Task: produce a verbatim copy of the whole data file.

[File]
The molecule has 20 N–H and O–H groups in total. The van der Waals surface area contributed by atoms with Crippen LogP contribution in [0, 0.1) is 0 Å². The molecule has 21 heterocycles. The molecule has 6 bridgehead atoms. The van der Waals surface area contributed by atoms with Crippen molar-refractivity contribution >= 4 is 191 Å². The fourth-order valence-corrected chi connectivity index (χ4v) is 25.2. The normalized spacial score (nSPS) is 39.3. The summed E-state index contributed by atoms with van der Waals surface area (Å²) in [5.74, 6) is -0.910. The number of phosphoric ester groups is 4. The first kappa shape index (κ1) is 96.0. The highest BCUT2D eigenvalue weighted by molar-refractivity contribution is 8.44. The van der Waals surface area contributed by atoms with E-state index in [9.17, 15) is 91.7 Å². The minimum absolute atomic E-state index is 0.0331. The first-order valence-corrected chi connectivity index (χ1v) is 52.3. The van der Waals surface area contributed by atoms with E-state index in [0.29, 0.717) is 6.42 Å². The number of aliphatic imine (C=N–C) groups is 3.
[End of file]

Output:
The molecule has 20 N–H and O–H groups in total. The van der Waals surface area contributed by atoms with Crippen LogP contribution in [0, 0.1) is 0 Å². The molecule has 21 heterocycles. The molecule has 6 bridgehead atoms. The van der Waals surface area contributed by atoms with Crippen molar-refractivity contribution >= 4 is 191 Å². The fourth-order valence-corrected chi connectivity index (χ4v) is 25.2. The normalized spacial score (nSPS) is 39.3. The summed E-state index contributed by atoms with van der Waals surface area (Å²) in [5.74, 6) is -0.910. The number of phosphoric ester groups is 4. The first kappa shape index (κ1) is 96.0. The highest BCUT2D eigenvalue weighted by molar-refractivity contribution is 8.44. The van der Waals surface area contributed by atoms with E-state index in [9.17, 15) is 91.7 Å². The minimum absolute atomic E-state index is 0.0331. The first-order valence-corrected chi connectivity index (χ1v) is 52.3. The van der Waals surface area contributed by atoms with E-state index in [0.29, 0.717) is 6.42 Å². The number of aliphatic imine (C=N–C) groups is 3.